CANCER, REPRODUCTIVE, AND CARDIOVASCULAR DISEASES
NIOSH Evaluation of its Cancer and REL Policies
NIOSH is currently reviewing its cancer and related REL policies to ensure that they reflect current scientific and risk management practices
The mission of the Cancer, Reproductive, and Cardiovascular Research Program (CRC) is to provide national and international leadership for the prevention of work-related diseases using a scientific approach to gather and synthesize information, create knowledge, provide recommendations, and deliver products and services to those who can effect prevention. The program strives to fulfill its mission through:
- High Quality Research: NIOSH will continually strive for high quality research and prevention activities that will lead to reductions in occupational illnesses among workers.
- Practical Solutions: The NIOSH CRC is committed to the development of practical solutions to the complex problems that cause occupational diseases among workers.
- Partnerships: We recognize that collaborative efforts in partnership with labor, industry, government, and other stakeholders are usually the best means of achieving successful outcomes. Fostering these partnerships is a cornerstone of the NIOSH CRC.
- Research to Practice ( r2p ): We believe that our research only realizes its true value when put into practice. Every research project within the NIOSH CRC formulates a strategy to promote the transfer and translation of research findings into prevention practices and products that will be adopted in the workplace.
The CRC includes projects addressing a wide variety of health endpoints. As the name implies, the concentration of projects within this program include research related to many types of cancer, reproductive health, and cardiovascular disease. Additionally, CRC is the NIOSH program that includes projects related to the evolving areas of occupational neurologic and renal disease.
Based on well-documented associations between occupational exposures and cancer, it is estimated that approximately 20,000 cancer deaths and 40,000 new cases of cancer each year in the United States are attributable to occupation; additionally, it is estimated that less than 2% of chemicals in commerce have been tested for carcinogenicity. To continue to investigate and prevent the occupational cancers of the future requires the development of new methods to address etiologic and intervention questions; these new methods may involve advances in molecular biology, analytical chemistry, and genetics.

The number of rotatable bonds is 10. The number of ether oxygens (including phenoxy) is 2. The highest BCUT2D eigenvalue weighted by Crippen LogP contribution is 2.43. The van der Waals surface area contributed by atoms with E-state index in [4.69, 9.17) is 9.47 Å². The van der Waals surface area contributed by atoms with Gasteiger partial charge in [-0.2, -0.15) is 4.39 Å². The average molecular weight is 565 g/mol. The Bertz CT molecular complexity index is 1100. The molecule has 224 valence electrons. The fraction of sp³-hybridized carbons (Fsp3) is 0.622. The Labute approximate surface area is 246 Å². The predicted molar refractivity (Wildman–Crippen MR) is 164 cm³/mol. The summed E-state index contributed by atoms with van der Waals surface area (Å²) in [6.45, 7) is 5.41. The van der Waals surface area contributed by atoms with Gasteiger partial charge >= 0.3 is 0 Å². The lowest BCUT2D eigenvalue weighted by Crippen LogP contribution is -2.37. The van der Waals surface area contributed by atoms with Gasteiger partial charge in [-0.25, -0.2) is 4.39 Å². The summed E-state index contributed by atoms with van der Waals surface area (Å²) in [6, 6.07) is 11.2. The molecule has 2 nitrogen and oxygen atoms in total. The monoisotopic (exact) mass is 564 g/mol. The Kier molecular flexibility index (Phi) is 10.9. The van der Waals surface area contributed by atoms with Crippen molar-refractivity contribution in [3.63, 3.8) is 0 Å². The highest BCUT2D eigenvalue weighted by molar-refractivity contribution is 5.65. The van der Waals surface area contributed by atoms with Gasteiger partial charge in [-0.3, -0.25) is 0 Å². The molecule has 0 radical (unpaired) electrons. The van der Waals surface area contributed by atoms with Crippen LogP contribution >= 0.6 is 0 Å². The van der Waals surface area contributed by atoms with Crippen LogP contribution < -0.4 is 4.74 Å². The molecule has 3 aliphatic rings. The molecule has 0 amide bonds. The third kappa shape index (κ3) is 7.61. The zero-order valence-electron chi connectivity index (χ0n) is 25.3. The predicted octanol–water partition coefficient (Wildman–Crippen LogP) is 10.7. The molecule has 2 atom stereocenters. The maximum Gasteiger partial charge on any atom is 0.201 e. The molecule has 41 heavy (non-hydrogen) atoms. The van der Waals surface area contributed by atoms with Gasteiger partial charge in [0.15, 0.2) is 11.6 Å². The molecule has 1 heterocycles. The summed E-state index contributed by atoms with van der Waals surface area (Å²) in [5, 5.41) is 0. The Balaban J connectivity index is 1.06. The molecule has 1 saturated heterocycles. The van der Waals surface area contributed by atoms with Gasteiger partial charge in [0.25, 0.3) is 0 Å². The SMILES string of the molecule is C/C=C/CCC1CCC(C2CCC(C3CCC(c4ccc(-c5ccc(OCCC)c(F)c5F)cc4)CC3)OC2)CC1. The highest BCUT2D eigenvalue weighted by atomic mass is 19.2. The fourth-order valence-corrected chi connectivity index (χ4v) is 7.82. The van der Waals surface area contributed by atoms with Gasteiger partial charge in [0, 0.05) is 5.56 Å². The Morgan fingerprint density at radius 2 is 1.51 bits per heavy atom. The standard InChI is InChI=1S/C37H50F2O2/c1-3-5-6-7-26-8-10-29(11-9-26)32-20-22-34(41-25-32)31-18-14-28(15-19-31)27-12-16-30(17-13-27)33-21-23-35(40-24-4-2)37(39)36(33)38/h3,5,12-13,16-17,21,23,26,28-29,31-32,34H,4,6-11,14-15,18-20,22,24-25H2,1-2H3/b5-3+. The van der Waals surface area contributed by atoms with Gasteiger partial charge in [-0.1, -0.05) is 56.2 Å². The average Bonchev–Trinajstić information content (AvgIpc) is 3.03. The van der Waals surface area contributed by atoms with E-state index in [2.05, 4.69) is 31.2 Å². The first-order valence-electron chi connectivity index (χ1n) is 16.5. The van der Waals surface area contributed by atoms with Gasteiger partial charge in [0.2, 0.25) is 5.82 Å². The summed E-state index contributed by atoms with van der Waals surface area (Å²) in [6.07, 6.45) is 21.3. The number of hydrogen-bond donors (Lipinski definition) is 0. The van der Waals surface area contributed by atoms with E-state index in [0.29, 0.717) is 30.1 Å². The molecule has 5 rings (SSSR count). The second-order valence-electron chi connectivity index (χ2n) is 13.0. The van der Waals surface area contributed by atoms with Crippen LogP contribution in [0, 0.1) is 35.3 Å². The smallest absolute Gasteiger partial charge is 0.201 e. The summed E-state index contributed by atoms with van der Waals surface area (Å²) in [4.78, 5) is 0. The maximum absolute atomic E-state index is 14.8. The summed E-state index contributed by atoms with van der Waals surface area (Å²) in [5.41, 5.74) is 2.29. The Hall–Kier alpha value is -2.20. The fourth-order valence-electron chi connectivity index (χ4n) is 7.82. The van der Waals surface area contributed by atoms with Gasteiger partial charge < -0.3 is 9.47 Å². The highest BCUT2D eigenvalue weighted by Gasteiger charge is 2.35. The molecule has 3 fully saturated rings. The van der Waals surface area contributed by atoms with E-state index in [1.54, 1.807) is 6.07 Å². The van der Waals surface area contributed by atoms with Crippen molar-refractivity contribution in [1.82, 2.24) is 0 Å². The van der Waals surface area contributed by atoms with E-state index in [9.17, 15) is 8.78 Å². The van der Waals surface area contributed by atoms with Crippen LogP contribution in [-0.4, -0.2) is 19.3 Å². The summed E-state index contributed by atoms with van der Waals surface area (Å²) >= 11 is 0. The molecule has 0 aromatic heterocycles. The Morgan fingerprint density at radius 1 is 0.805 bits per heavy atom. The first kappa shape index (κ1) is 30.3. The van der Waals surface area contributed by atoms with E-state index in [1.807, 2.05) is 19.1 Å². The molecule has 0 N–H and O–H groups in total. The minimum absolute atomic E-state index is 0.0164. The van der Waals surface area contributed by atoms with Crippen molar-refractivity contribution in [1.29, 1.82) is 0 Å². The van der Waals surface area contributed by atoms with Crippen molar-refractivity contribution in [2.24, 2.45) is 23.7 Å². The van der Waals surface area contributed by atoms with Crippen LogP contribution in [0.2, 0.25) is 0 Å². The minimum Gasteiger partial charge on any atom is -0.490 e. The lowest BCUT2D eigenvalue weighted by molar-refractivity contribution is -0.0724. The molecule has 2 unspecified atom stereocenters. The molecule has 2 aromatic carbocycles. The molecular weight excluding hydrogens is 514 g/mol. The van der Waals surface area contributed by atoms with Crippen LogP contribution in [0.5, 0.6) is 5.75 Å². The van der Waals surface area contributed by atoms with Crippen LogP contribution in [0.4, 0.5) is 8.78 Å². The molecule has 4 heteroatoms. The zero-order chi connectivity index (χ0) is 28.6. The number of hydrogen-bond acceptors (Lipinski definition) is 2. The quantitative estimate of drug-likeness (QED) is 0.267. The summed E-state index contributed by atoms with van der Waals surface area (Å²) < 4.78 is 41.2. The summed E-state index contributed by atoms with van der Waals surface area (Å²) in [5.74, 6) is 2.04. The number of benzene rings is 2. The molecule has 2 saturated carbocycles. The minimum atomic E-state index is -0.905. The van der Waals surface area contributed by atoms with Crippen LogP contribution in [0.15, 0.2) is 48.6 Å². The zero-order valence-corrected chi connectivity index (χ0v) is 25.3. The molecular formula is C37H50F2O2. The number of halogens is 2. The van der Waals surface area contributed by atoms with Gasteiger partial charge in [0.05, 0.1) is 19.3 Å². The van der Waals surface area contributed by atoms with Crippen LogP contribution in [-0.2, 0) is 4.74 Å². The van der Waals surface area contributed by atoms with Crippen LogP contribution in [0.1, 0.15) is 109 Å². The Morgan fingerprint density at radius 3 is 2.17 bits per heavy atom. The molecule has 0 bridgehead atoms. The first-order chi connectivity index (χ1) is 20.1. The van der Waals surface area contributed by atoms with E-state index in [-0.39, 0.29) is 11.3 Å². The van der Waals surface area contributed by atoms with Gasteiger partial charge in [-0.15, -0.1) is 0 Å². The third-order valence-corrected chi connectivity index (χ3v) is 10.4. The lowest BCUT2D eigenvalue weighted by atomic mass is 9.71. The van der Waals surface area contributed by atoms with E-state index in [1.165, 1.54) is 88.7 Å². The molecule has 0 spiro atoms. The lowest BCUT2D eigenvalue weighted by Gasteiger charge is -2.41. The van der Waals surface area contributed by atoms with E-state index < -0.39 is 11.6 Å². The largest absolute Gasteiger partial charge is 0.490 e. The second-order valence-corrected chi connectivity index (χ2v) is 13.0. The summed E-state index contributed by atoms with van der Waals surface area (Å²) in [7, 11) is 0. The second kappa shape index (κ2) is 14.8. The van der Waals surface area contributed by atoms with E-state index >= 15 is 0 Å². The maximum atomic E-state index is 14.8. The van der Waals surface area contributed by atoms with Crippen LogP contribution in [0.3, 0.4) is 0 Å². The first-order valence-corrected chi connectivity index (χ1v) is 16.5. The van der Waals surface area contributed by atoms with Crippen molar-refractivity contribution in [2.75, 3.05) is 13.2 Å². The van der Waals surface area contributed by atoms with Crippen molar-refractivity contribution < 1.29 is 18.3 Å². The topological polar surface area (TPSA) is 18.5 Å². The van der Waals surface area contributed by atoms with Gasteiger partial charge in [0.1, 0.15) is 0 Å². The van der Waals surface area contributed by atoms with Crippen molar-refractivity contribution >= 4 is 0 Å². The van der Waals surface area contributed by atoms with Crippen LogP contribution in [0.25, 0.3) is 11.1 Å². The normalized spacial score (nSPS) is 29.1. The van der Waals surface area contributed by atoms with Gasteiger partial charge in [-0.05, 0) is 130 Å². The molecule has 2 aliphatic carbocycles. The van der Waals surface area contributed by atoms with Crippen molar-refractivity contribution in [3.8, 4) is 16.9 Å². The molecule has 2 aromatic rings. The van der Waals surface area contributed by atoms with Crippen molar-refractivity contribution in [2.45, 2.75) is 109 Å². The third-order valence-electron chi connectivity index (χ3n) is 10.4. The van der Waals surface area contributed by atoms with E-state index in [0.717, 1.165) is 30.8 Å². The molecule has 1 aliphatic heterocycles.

Disorders of reproduction include birth defects, developmental disorders, spontaneous abortion, low birth weight, preterm birth, and various other disorders affecting offspring; they also include reduced fertility, impotence, and menstrual disorders. Infertility is currently estimated to affect more than 2 million U.S. couples (one in 12 couples find themselves unable to conceive after 1 year of unprotected intercourse). Although numerous occupational exposures have been demonstrated to impair fertility (e.g., lead, some pesticides, and solvents), the overall contribution of occupational exposures to male and female infertility is unknown.
Occupational Cardiovascular Disease
Similarly, little is known about occupational risks for cardiovascular disease. A few specific toxins encountered occupationally are known to affect the heart, most prominently carbon disulfide, nitroglycerin, and carbon monoxide. There is substantial evidence that environmental tobacco smoke, extreme heat, and extreme cold are risk factors for cardiovascular disease, and it is presumed that they are risk factors when they are encountered in the occupational setting. In addition, while the linkages are not yet understood, numerous studies show a relationship between heart disease and depression and exposure to stress at work. Other work-related exposures potentially related to cardiovascular disease include occupational noise exposure, shift work, and physical activity at work.
Further epidemiologic research into all these areas is warranted. CRC, which involves scientists from multiple NIOSH Divisions and Laboratories, includes a large extramural component, and partners with a wide range of institutions, will do this by
- Conducting rigorous etiologic, health assessment, and exposure assessment research in working populations;
- Providing data for development of standards and recommendations for control of occupational health hazards;
- Conducting basic and applied laboratory research, with a focus on introducing new laboratory-based technology into population-based studies, to investigate precursors of occupational disease or illness and biological factors (in areas including pathology, physiology, immunology, and allergy) responsible for occupational health problems;
- Conducting laboratory, field studies, and demonstrations to develop and/or evaluate engineering control technology and interventions for biological, chemical, and physical hazards; and
- Developing and transferring information and providing recommendations to foster prevention of occupational disease through targeted information dissemination, training, and the development of quantitative and qualitative risk assessments.
- Page last reviewed: August 22, 2013
- Page last updated: June 18, 2009
- Content source:
- National Institute for Occupational Safety and Health Office of the Director